Direct Solar Energy
The aim of this chapter is to provide a synopsis of the state-of-the-art and possible future scenarios of the full realization of direct solar ener- gy’s potential for mitigating climate change. It establishes the resource base, describes the many and varied technologies, appraises current market development, outlines some methods for integrating solar into other energy systems, addresses its environmental and social impacts, and finally, evaluates the prospects for future deployment.
Some of the solar energy absorbed by the Earth appears later in the form of wind, wave, ocean thermal, hydropower and excess biomass energies. The scope of this chapter, however, does not include these other indirect forms. Rather, it deals with the direct use of solar energy.
Various books have been written on the history of solar technology (e.g., Butti and Perlin, 1980). This history began when early civilizations dis- covered that buildings with openings facing the Sun were warmer and brighter, even in cold weather. During the late 1800s, solar collectors for heating water and other fluids were invented and put into practical use for domestic water heating and solar industrial applications, for example, large-scale solar desalination. Later, mirrors were used (e.g., by Augustin Mouchot in 1875) to boost the available fluid temperature, so that heat engines driven by the Sun could develop motive power, and thence, elec- trical power. Also, the late 1800s brought the discovery of a device for converting sunlight directly into electricity. Called the photovoltaic (PV) cell, this device bypassed the need for a heat engine. The modern silicon solar cell, attributed to Russell Ohl working at American Telephone and Telegraph’s (AT&T) Bell Labs, was discovered around 1940.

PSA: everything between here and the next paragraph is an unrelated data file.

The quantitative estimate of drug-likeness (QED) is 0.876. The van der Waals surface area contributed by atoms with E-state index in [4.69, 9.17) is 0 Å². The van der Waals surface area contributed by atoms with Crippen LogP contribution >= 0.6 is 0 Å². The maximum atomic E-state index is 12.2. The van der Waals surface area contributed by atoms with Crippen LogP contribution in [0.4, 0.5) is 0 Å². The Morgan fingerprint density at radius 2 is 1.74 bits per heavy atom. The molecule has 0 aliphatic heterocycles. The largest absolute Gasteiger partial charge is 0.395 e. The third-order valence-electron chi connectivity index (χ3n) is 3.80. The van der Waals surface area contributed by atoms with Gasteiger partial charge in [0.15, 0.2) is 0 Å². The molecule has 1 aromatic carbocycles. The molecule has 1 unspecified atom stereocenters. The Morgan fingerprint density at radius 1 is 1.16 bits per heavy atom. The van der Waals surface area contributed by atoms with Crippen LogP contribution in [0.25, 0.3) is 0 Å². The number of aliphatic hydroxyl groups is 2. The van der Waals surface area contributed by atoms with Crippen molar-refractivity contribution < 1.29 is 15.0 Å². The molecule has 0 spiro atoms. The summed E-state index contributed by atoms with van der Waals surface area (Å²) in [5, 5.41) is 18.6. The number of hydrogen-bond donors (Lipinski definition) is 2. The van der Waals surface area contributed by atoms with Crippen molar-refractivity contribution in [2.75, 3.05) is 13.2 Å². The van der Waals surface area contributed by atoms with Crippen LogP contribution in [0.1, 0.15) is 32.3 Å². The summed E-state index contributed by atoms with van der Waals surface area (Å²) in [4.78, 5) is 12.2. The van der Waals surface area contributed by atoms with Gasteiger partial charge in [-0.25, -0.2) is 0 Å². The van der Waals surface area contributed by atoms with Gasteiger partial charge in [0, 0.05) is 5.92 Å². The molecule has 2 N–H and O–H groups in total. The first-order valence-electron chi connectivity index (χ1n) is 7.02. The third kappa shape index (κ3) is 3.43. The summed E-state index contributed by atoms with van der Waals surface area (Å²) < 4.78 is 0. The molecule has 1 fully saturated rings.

The modern age of solar research began in the 1950s with the estab- lishment of the International Solar Energy Society (ISES) and increased research and development (R&D) efforts in many industries. For example, advances in the solar hot water heater by companies such as Miromit in Israel and the efforts of Harry Tabor at the National Physical Laboratory in Jerusalem helped to make solar energy the standard method for providing hot water for homes in Israel by the early 1960s. At about the same time, national and international networks of solar irradiance measurements were beginning to be established. With the oil crisis of the 1970s, most countries in the world developed programs for solar energy R&D, and this involved efforts in industry, government labs and universities. These policy support efforts, which have, for the most part, continued up to the present, have borne fruit: now one of the fastest- growing renewable energy (RE) technologies, solar energy is poised to play a much larger role on the world energy stage.
Solar energy is an abundant energy resource. Indeed, in just one hour, the solar energy intercepted by the Earth exceeds the world’s energy consumption for the entire year. Solar energy’s potential to mitigate cli- mate change is equally impressive. Except for the modest amount of carbon dioxide (CO2) emissions produced in the manufacture of conver- sion devices (see Section 3.6.1) the direct use of solar energy produces